Coffee and Python
Last week I started giving Ewelina ad-hoc Python programming lessons.
This is as much for my own enjoyment as her benefit... after all, we have no idea whether she will even like programming, so it's all one big experiment really. She enjoys logic though and remembers her basic algebra, which is an excellent foundation. I've always enjoy opportunities to teach people about the things I like, I find it's a very interesting mental exercise to try and explain abstract concepts which have long ago become obvious to me.
Today I found myself trying to introduce abstraction itself, and why it is useful.
It's a fun topic, because I think abstraction really is at the heart of all programming - finding the appropriate level of abstraction can be the main difference between good and bad code and I think it's one of the things the field of computer science hasn't even come close to measuring or quantifying yet.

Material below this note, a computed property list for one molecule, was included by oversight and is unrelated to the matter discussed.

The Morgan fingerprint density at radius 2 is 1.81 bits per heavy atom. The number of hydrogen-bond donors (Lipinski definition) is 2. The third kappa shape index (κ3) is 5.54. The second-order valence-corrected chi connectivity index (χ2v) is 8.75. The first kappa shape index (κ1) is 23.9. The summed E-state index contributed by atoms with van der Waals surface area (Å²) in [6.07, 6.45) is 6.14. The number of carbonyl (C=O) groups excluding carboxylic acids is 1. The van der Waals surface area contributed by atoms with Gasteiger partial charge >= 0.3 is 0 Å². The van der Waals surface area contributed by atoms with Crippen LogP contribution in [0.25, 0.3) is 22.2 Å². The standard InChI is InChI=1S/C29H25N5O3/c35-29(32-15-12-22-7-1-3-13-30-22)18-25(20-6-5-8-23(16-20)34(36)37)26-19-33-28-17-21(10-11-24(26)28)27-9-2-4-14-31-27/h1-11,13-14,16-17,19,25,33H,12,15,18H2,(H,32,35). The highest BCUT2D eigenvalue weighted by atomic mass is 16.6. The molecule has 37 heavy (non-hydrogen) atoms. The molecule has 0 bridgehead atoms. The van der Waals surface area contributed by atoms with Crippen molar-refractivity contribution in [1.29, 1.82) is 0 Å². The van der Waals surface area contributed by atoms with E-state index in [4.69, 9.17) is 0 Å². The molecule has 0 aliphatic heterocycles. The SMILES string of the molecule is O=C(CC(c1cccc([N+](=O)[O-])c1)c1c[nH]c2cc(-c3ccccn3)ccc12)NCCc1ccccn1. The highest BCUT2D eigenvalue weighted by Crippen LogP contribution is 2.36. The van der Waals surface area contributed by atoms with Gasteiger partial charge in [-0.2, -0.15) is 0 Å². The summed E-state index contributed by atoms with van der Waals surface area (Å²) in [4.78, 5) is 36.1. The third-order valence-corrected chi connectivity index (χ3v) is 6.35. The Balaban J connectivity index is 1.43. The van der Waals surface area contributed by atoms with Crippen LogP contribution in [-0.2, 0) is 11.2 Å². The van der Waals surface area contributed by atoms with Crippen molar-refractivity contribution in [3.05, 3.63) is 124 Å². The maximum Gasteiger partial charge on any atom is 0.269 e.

But all programmers know how confusing (or downright tedious) it can be to work with overly abstract systems (FactoryFactoryFactory, anyone?) - and how frustrating it is when a program is artificially constrained (insufficiently abstract) and only does one or two specific things when it's methods are obviously more widely applicable (imagine a text editor that only knew how to edit files named textfile.txt).
I think abstraction is a big part of what makes programming more of an art than a science.
Not having any real teaching experience, I have no idea if if that was an appropriate subject for a 3rd lesson...
But I enjoyed it, and when we stopped Ewelina had written a working program with 3 functions, exploring arguments, variables, loops and logic abstraction. She had also found and fixed 3 syntax errors and 1 logic bug.
Probably a bit much for one hour!
We'll go over it again... :-)